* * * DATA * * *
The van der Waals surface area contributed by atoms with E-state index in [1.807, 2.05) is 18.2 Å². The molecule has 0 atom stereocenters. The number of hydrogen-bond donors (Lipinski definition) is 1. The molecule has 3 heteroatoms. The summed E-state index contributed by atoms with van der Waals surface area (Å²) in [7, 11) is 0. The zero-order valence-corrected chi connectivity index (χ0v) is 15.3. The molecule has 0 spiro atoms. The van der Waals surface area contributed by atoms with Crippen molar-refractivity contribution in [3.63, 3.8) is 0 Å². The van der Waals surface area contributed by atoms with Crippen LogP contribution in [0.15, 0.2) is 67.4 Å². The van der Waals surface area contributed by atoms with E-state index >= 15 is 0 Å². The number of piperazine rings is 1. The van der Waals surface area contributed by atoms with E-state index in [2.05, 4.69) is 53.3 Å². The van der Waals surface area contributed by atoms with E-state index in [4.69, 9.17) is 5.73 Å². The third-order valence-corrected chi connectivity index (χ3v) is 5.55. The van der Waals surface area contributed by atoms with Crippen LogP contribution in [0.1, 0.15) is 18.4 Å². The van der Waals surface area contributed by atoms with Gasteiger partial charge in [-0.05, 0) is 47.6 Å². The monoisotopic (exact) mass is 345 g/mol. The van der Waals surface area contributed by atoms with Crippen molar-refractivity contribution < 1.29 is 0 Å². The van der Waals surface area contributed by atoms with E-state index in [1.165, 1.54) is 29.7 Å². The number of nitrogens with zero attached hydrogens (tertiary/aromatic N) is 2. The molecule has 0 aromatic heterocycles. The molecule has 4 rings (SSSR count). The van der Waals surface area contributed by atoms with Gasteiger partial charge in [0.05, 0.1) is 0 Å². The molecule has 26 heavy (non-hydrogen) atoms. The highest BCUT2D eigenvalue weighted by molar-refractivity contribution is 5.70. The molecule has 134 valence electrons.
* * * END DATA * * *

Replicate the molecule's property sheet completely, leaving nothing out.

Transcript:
The van der Waals surface area contributed by atoms with E-state index in [1.807, 2.05) is 18.2 Å². The molecule has 0 atom stereocenters. The number of hydrogen-bond donors (Lipinski definition) is 1. The molecule has 3 heteroatoms. The summed E-state index contributed by atoms with van der Waals surface area (Å²) in [7, 11) is 0. The zero-order valence-corrected chi connectivity index (χ0v) is 15.3. The molecule has 0 spiro atoms. The van der Waals surface area contributed by atoms with Crippen molar-refractivity contribution in [3.63, 3.8) is 0 Å². The van der Waals surface area contributed by atoms with Crippen LogP contribution in [0.15, 0.2) is 67.4 Å². The van der Waals surface area contributed by atoms with E-state index >= 15 is 0 Å². The number of piperazine rings is 1. The van der Waals surface area contributed by atoms with E-state index in [2.05, 4.69) is 53.3 Å². The van der Waals surface area contributed by atoms with E-state index in [4.69, 9.17) is 5.73 Å². The third-order valence-corrected chi connectivity index (χ3v) is 5.55. The van der Waals surface area contributed by atoms with Crippen LogP contribution in [0.1, 0.15) is 18.4 Å². The van der Waals surface area contributed by atoms with Gasteiger partial charge in [-0.05, 0) is 47.6 Å². The monoisotopic (exact) mass is 345 g/mol. The van der Waals surface area contributed by atoms with Crippen molar-refractivity contribution < 1.29 is 0 Å². The van der Waals surface area contributed by atoms with E-state index in [1.165, 1.54) is 29.7 Å². The number of nitrogens with zero attached hydrogens (tertiary/aromatic N) is 2. The molecule has 0 aromatic heterocycles. The molecule has 4 rings (SSSR count). The van der Waals surface area contributed by atoms with Gasteiger partial charge in [0.05, 0.1) is 0 Å². The molecule has 26 heavy (non-hydrogen) atoms. The highest BCUT2D eigenvalue weighted by molar-refractivity contribution is 5.70. The molecule has 134 valence electrons.